Broadhurst Park

Last updated

Broadhurst Park
Broadhurst Park from SMRE by Mark Lee.jpg
Broadhurst Park in August 2015
Former namesMoston Community Stadium
LocationLightbowne Road
Moston
Manchester
M40 0FJ
OwnerF.C. United of Manchester
OperatorF.C. United of Manchester
Capacity 4,400
Record attendance4,232 (vs Benfica B, 29 May 2015)
SurfaceGrass
Construction
Broke ground17 November 2013
BuiltNovember 2013–May 2015
Opened29 May 2015
Construction cost£6.5 million
ArchitectTaylor Young
(now IBI Group)
BuilderBarnes Construction
Project managerFrank Whittle Partnerships
Structural engineerScott Hughes Design
Tenants
F.C. United of Manchester (2015–present)
Moston Juniors F.C. (2015–present)
F.C. United of Manchester Women (2018–present)

Broadhurst Park is a football ground in Moston, Manchester, England. [1] It is the home of F.C. United of Manchester and Moston Juniors F.C. The ground was known by its project name, Moston Community Stadium, before being changed at a members' meeting in 2014.

Moston, Manchester district of Manchester, England

Moston is a district of Manchester, in North West England, approximately 3 miles (4.8 km) north-east of the city centre. Historically in Lancashire, Moston is a predominantly residential area, with a population of 14,518 at the 2011 census and an area of approximately 1,300 acres (5.3 km2).

F.C. United of Manchester football club from Manchester, England

F.C. United of Manchester is a semi-professional football club in Moston, Manchester, England, that competes in National League North, the sixth tier of the English football league system, and plays home matches at Broadhurst Park.

Contents

F.C. United formed in 2005, and aimed to construct a ground in Manchester by 2012. After plans for an initial site collapsed, the development of a new ground in Moston was announced. A protracted planning process followed, and construction began in November 2013. Broadhurst Park was completed with a capacity of 4,400 in May 2015. [2] The opening match was a friendly between F.C. United and Benfica on 29 May 2015. F.C. United played host to Stockport County in their first ever competitive league match at Broadhurst Park on 11 August 2015.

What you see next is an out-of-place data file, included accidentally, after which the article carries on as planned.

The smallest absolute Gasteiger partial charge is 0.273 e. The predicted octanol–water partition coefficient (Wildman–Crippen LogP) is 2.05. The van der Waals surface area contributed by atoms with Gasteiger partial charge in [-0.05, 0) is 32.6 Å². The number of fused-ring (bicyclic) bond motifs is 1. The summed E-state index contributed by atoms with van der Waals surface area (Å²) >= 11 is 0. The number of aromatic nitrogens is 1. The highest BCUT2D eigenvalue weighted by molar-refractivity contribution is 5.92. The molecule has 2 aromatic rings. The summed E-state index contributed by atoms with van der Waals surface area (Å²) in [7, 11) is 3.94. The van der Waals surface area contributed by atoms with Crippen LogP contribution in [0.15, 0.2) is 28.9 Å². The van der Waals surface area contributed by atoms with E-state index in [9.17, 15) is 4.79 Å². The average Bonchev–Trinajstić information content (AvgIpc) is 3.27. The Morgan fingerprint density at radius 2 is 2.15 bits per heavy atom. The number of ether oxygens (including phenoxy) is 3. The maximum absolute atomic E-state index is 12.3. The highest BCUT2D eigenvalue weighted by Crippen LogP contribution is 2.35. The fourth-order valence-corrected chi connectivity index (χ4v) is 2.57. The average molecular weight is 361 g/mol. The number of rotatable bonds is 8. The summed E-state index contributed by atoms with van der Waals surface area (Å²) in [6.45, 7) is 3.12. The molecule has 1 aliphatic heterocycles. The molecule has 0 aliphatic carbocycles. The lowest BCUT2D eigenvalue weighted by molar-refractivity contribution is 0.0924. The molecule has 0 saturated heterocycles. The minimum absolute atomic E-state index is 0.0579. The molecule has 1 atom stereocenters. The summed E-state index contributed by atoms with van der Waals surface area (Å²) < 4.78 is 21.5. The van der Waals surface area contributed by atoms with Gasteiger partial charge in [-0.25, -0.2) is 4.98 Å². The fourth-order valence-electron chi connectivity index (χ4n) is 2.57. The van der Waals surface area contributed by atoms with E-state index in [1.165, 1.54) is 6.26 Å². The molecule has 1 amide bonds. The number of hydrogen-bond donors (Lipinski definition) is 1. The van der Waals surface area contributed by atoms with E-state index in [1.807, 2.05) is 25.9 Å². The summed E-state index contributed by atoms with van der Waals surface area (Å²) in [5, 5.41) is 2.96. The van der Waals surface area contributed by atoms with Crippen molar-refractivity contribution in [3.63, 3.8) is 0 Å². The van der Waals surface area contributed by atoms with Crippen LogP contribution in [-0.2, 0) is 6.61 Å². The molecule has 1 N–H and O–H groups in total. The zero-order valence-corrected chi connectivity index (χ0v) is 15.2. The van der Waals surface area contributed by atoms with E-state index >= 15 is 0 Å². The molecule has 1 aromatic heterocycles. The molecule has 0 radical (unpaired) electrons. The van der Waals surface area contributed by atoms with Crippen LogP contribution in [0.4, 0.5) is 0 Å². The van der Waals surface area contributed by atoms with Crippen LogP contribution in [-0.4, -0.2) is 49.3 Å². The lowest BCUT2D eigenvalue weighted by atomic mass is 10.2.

Manchester City and metropolitan borough in England

Manchester is a city and metropolitan borough in Greater Manchester, England, with a population of 545,500 as of 2017. It lies within the United Kingdom's second-most populous built-up area, with a population of 2.8 million. It is fringed by the Cheshire Plain to the south, the Pennines to the north and east, and an arc of towns with which it forms a continuous conurbation. The local authority is Manchester City Council.

S.L. Benfica professional football team from Lisbon, Portugal

Sport Lisboa e BenficaComC MHIH OM, commonly known as Benfica, is a sports club based in Lisbon, Portugal. It is best known for the professional football team playing in the Primeira Liga, the top flight of the Portuguese football league system, where they are the most successful club in terms of titles won.

Stockport County F.C. English association football club

Stockport County Football Club is a semi-professional football club in Stockport, Greater Manchester, England. Formed in 1883 as Heaton Norris Rovers, the team adopted their name in 1890 after the County Borough of Stockport. They have played at Edgeley Park since 1902, traditionally in blue and white, and are nicknamed The Hatters after the town's former hat-making industry.

Background

F.C. United